“The writer’s ear” is not to be confused with “the writer’s voice.” They are two separate things.
The writer’s voice is that author’s style. The writer’s ear is what you have to have if you are to improve in your craft.
If you can’t “hear” what’s wrong with your writing, how are you going to get better? As an editor, I occasionally come across writers who have no ear. I can tell, because they write in a way that doesn’t flow. Sentences sound awkward or are badly structured, and often the repetition is staggering.
Authors with no ear write book after book after book and show no improvement. The best editors in the world can go through and fix their shit, giving them examples up the ass on how to improve their writing, and they don’t get it. All that fine editing is wasted on the author, even as it allows them to keep publishing.
They don’t have the ear, and that means they will always be mediocre, bottom-of-the-barrel writers.
Publishers who encourage this kind of writer are doing them and their readers a disservice; the author thinks he has talent (he doesn’t), and editors are busting their humps trying to turn a piece of coal into a semi-precious stone. If they self-publish, my bet is they’ll eventually quit because readers will drift (or run) away, and they may not even realize what’s wrong.
“Huh, this review says my writing sucks. I don’t get it. Looks good to me. Hey, this review says the same thing! Bunch of idiots. They wouldn’t know good writing if it jumped up and bit them on the nose.”
Well, yeah…. Quite a few readers know good writing when they see it. However, there are a lot of other readers who don’t recognize it, and writers with no ear will be lauded by those people. They have, in a sense, found one another.
I often wonder what happens when untrained readers run across good, even excellent writing. Does it shock them into realization, or is it all the same to them? Does quality not even register?
Based on some of the books that make it to the bestseller lists, and the reviews that are attached to them, I’m guessing a whole bunch of people go through life oblivious to the finer things in life. It simply doesn’t show up on their radar.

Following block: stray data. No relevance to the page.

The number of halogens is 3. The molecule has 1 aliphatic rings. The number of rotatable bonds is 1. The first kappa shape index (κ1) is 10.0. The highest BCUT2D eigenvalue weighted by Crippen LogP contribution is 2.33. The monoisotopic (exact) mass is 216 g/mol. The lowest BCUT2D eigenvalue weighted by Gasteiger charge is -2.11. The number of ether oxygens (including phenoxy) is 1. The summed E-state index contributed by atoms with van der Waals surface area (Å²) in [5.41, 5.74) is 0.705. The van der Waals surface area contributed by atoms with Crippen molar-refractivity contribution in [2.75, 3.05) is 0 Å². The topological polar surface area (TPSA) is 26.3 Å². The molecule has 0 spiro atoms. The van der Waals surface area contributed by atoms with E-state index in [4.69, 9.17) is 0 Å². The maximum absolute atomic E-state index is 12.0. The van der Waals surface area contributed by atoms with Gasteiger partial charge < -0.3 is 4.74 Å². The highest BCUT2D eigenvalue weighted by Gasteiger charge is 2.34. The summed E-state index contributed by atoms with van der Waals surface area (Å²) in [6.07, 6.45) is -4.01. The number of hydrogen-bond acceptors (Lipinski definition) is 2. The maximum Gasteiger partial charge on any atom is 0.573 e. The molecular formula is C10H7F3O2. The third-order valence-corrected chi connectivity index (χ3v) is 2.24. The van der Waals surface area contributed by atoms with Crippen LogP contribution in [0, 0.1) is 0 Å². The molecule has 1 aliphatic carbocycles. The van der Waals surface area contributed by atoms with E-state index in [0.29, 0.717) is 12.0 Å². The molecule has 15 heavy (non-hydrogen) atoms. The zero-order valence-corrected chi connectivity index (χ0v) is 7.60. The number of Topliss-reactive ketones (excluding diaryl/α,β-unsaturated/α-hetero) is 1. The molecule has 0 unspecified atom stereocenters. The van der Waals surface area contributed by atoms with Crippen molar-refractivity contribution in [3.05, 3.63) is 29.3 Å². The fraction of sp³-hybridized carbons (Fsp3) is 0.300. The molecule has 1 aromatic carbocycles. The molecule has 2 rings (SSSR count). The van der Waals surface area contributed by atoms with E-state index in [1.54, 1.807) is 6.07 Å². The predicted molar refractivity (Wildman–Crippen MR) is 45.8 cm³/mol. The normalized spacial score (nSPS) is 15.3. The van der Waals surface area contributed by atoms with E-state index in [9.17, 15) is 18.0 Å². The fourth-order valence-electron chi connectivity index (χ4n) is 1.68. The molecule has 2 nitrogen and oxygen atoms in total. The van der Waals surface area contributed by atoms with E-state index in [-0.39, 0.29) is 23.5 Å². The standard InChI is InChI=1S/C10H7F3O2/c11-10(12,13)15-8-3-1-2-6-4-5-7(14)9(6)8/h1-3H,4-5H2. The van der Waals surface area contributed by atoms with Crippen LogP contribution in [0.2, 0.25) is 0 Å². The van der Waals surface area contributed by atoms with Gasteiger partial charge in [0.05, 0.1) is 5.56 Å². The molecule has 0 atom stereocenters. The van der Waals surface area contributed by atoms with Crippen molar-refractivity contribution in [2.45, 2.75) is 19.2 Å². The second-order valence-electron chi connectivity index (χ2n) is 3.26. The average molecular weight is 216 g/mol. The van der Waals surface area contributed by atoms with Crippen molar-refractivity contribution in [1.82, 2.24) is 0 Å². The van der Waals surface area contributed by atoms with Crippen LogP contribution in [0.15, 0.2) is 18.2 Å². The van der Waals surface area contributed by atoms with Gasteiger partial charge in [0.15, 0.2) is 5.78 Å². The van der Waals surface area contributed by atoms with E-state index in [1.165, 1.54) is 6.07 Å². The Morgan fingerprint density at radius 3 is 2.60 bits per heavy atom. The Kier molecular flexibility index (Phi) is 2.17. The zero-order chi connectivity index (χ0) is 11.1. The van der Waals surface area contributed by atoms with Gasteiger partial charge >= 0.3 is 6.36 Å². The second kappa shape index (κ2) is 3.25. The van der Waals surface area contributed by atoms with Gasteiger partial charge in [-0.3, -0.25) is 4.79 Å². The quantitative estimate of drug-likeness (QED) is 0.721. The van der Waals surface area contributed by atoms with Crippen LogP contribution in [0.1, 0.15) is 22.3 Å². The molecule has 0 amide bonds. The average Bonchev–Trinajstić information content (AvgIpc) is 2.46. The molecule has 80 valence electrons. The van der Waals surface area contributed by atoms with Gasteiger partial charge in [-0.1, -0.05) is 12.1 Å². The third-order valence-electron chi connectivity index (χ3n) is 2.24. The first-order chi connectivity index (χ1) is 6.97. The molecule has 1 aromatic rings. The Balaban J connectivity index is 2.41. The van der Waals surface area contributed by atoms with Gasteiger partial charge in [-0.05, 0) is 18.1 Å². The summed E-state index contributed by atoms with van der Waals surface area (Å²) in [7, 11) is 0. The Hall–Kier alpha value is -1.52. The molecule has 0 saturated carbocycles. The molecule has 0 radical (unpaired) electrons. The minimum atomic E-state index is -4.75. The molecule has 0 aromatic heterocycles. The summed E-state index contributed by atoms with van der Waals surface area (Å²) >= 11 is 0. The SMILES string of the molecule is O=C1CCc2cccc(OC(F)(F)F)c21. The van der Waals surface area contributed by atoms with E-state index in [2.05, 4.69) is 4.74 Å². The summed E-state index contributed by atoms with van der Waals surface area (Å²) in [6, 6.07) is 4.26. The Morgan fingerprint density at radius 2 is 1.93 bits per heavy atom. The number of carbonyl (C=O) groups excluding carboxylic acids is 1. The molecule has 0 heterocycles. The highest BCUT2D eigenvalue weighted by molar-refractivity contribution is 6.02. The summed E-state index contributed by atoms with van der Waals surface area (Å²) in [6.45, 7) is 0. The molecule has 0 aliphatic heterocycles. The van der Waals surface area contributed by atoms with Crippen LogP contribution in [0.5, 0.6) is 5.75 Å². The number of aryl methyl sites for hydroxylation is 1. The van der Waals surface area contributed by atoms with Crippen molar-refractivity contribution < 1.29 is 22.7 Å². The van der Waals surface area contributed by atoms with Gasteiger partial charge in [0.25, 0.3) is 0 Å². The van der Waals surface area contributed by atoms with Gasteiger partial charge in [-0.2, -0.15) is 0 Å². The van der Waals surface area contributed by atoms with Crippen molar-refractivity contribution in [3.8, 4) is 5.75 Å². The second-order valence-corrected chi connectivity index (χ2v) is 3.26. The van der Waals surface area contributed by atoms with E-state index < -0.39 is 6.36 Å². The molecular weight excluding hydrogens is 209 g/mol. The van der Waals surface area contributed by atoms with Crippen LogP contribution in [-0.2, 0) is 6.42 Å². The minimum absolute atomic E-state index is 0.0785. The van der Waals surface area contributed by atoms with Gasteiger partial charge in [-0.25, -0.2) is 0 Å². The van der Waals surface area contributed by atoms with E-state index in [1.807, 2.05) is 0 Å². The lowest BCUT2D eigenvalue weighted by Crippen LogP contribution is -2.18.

Examples of things an author with a good writer’s ear should hear and correct:
He put his hand over his mouth. (‘his’ repeated; first one should be ‘a’)
He looked around to see what was around. (‘around’ repeated; the second one should be replaced)
“See, I see exactly what you mean.” (you tell me; if you can’t, you have no writer’s ear)
Here’s the thing: get it down on paper as fast as you can. Don’t worry about how it sounds when you’re writing. But then go back and read what you’ve written. Doing it aloud sometimes helps. If you can’t hear the things that need fixing, you have no ear.
Can this be acquired? I don’t know. I have a writer’s ear. While I don’t catch every typo or screw-up–writers cannot edit their own work, which is why we need our betas–you should be able to correct most of it yourself. It should “sound off.” If everything you write sounds great to you, you have no ear and may never get better.
That being said, I started out making the same mistakes every beginning writer makes. But I kept writing and reading, and I learned. So a writer’s ear can be honed if it’s there to begin with.
Lavender Rose is in final edits and should be released this weekend. I’ll let you know when it’s available. 🙂